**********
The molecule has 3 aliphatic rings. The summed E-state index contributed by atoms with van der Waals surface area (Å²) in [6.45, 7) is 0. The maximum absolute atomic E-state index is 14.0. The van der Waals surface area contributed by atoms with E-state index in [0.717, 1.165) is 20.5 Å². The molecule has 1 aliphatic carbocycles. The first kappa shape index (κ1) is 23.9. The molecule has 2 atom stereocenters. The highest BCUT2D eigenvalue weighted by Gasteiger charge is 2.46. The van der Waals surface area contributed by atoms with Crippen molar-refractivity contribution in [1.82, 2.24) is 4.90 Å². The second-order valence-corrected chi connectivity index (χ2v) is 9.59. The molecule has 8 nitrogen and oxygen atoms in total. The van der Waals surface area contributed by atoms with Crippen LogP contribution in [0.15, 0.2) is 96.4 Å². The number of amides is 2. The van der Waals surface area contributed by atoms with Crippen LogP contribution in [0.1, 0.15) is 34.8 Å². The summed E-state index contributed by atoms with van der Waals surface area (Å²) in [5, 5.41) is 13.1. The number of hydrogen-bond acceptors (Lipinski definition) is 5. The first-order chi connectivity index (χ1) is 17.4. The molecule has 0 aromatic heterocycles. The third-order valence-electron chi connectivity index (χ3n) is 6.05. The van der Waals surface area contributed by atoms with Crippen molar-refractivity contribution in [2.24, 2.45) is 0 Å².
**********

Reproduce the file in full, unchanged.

The molecule has 3 aliphatic rings. The summed E-state index contributed by atoms with van der Waals surface area (Å²) in [6.45, 7) is 0. The maximum absolute atomic E-state index is 14.0. The van der Waals surface area contributed by atoms with E-state index in [0.717, 1.165) is 20.5 Å². The molecule has 1 aliphatic carbocycles. The first kappa shape index (κ1) is 23.9. The molecule has 2 atom stereocenters. The highest BCUT2D eigenvalue weighted by Gasteiger charge is 2.46. The van der Waals surface area contributed by atoms with Crippen molar-refractivity contribution in [1.82, 2.24) is 4.90 Å². The second-order valence-corrected chi connectivity index (χ2v) is 9.59. The molecule has 8 nitrogen and oxygen atoms in total. The van der Waals surface area contributed by atoms with Crippen LogP contribution in [0.15, 0.2) is 96.4 Å². The number of amides is 2. The van der Waals surface area contributed by atoms with Crippen LogP contribution in [0.1, 0.15) is 34.8 Å². The summed E-state index contributed by atoms with van der Waals surface area (Å²) in [5, 5.41) is 13.1. The number of hydrogen-bond acceptors (Lipinski definition) is 5. The first-order chi connectivity index (χ1) is 17.4. The molecule has 0 aromatic heterocycles. The third-order valence-electron chi connectivity index (χ3n) is 6.05. The van der Waals surface area contributed by atoms with Crippen molar-refractivity contribution in [2.24, 2.45) is 0 Å².